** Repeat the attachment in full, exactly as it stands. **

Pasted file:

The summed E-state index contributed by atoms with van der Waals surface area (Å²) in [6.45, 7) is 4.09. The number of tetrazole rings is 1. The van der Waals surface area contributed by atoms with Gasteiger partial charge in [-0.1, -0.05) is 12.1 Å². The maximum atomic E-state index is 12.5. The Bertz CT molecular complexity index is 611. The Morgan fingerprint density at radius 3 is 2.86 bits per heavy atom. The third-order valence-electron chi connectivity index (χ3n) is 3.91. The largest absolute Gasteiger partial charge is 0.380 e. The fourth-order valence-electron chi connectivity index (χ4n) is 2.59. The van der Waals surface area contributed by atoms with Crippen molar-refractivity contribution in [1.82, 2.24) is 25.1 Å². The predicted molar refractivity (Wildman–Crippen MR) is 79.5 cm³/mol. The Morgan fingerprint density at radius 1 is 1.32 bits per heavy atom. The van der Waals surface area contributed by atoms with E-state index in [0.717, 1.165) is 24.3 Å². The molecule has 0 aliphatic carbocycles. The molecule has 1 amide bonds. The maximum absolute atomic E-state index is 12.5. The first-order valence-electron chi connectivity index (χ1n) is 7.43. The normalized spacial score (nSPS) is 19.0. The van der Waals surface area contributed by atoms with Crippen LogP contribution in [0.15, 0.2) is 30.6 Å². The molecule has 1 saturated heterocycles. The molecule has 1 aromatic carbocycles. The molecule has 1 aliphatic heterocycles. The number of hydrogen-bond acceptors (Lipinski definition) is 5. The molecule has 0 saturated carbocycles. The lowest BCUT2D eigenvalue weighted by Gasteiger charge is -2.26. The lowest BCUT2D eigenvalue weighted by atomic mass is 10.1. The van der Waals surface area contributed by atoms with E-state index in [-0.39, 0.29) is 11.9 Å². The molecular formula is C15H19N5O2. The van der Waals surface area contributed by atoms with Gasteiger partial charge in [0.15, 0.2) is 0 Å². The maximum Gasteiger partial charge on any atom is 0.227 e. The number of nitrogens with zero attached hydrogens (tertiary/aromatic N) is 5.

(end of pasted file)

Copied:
The summed E-state index contributed by atoms with van der Waals surface area (Å²) in [6.45, 7) is 4.09. The number of tetrazole rings is 1. The van der Waals surface area contributed by atoms with Gasteiger partial charge in [-0.1, -0.05) is 12.1 Å². The maximum atomic E-state index is 12.5. The Bertz CT molecular complexity index is 611. The Morgan fingerprint density at radius 3 is 2.86 bits per heavy atom. The third-order valence-electron chi connectivity index (χ3n) is 3.91. The largest absolute Gasteiger partial charge is 0.380 e. The fourth-order valence-electron chi connectivity index (χ4n) is 2.59. The van der Waals surface area contributed by atoms with Crippen molar-refractivity contribution in [1.82, 2.24) is 25.1 Å². The predicted molar refractivity (Wildman–Crippen MR) is 79.5 cm³/mol. The Morgan fingerprint density at radius 1 is 1.32 bits per heavy atom. The van der Waals surface area contributed by atoms with E-state index in [0.717, 1.165) is 24.3 Å². The molecule has 0 aliphatic carbocycles. The molecule has 1 amide bonds. The maximum absolute atomic E-state index is 12.5. The first-order valence-electron chi connectivity index (χ1n) is 7.43. The normalized spacial score (nSPS) is 19.0. The van der Waals surface area contributed by atoms with Crippen LogP contribution in [0.15, 0.2) is 30.6 Å². The molecule has 1 saturated heterocycles. The molecule has 1 aromatic carbocycles. The molecule has 1 aliphatic heterocycles. The number of hydrogen-bond acceptors (Lipinski definition) is 5. The molecule has 0 saturated carbocycles. The lowest BCUT2D eigenvalue weighted by Gasteiger charge is -2.26. The lowest BCUT2D eigenvalue weighted by atomic mass is 10.1. The van der Waals surface area contributed by atoms with E-state index in [-0.39, 0.29) is 11.9 Å². The molecular formula is C15H19N5O2. The van der Waals surface area contributed by atoms with Gasteiger partial charge in [0.15, 0.2) is 0 Å². The maximum Gasteiger partial charge on any atom is 0.227 e. The number of nitrogens with zero attached hydrogens (tertiary/aromatic N) is 5.